Conservative students feel they are unable to express their views at British universities, study finds.

Conservative students feel they are unable to express their views at British universities, a study has found.

Researchers at King’s College London (KCL) asked over 2,000 students about their views on free speech on campus and in society.

The majority (59 per cent) of Conservative-voting students said they believe that those who share their views are “reluctant” to express themselves at university.

This compared to just 36 of those voted Labour and 37 per cent of those who voted for the Liberal Democrats. Students who voted for the Green Party were the most comfortable with expressing their views, with just 32 per cent saying that their like-minded peers would self-censor on campus.

A quarter of students – irrespective of their political persuasion – said they are unable to express their views at university because they are scared of disagreeing with their peers, according to the KCL study.

It also found that over one in five students (22 per cent) think freedom of expression is under threat at their own universities, but half think it is under threat in society as a whole.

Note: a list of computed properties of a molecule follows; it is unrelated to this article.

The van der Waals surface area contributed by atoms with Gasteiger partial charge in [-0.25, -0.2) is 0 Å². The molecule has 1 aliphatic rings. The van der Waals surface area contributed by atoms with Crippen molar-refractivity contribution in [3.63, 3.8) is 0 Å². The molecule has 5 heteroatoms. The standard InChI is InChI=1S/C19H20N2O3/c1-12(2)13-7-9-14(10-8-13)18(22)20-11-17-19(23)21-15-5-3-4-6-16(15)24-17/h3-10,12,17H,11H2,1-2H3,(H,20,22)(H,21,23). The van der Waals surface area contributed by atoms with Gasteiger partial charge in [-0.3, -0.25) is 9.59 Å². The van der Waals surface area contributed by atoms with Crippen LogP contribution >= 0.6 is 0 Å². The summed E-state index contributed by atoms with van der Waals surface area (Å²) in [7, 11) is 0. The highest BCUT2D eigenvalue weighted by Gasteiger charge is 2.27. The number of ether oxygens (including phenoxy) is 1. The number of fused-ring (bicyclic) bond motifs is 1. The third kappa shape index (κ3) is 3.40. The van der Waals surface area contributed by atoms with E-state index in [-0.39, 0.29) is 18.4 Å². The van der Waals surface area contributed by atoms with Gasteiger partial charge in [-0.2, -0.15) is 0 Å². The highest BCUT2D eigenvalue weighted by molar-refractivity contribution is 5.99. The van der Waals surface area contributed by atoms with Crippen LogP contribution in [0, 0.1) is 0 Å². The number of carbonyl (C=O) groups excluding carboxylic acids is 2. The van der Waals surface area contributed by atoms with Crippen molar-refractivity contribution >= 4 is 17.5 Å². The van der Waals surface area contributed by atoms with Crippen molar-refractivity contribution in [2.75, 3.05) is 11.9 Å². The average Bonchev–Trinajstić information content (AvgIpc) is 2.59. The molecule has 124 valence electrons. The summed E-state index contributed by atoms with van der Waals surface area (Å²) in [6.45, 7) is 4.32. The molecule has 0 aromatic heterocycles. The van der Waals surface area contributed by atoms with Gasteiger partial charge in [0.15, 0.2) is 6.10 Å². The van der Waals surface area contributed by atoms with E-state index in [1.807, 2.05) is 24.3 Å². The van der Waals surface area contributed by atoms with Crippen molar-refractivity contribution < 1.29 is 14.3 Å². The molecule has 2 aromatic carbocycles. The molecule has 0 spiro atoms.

In February, the Government published guidance for universities on free speech, which said that speakers should not be banned from campus just because they "offend, shock or disturb" students.

It was the first time in 30 years that ministers have intervened to protect free speech at universities, and follows widespread concern about censorship of unfashionable views.

It says that universities have a legal duty to uphold free speech, and that the starting point should be that any event can go ahead, so long as it is within the law.

Earlier this year, the former equalities chief warned that universities are allowing free speech to be curtailed on campuses in favour of “rule of the mob”, as he said vice-Chancellors must stop behaving like “frightened children” and take a stand.

Trevor Phillips, who wrote the National Union of Students’ original “no platforming” policy in the 1970s, said that it is now being used in an “ugly” and “authoritarian” way.

He said that the policy was designed to counter the rise of the far-Right on campuses and ensure that National Front speakers were barred from addressing students.

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